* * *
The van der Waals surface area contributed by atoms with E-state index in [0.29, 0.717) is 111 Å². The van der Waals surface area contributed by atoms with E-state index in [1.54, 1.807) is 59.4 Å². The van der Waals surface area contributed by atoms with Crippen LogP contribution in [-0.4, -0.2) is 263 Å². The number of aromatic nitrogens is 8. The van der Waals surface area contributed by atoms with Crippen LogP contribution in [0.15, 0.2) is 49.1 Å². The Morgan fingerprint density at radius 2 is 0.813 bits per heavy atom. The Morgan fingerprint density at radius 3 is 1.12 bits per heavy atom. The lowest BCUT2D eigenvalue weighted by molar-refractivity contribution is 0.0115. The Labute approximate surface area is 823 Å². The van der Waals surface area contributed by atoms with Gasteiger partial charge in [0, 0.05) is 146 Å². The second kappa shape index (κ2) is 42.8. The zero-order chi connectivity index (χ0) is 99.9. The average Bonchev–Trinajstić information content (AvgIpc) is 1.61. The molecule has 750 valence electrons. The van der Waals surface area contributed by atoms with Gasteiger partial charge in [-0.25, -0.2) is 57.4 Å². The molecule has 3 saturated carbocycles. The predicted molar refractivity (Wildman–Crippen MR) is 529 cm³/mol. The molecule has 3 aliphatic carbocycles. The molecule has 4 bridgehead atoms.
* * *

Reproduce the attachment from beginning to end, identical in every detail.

The van der Waals surface area contributed by atoms with E-state index in [0.29, 0.717) is 111 Å². The van der Waals surface area contributed by atoms with E-state index in [1.54, 1.807) is 59.4 Å². The van der Waals surface area contributed by atoms with Crippen LogP contribution in [-0.4, -0.2) is 263 Å². The number of aromatic nitrogens is 8. The van der Waals surface area contributed by atoms with Crippen LogP contribution in [0.15, 0.2) is 49.1 Å². The Morgan fingerprint density at radius 2 is 0.813 bits per heavy atom. The Morgan fingerprint density at radius 3 is 1.12 bits per heavy atom. The lowest BCUT2D eigenvalue weighted by molar-refractivity contribution is 0.0115. The Labute approximate surface area is 823 Å². The van der Waals surface area contributed by atoms with Gasteiger partial charge in [0, 0.05) is 146 Å². The second kappa shape index (κ2) is 42.8. The zero-order chi connectivity index (χ0) is 99.9. The average Bonchev–Trinajstić information content (AvgIpc) is 1.61. The molecule has 750 valence electrons. The van der Waals surface area contributed by atoms with Gasteiger partial charge in [-0.25, -0.2) is 57.4 Å². The molecule has 3 saturated carbocycles. The predicted molar refractivity (Wildman–Crippen MR) is 529 cm³/mol. The molecule has 3 aliphatic carbocycles. The molecule has 4 bridgehead atoms.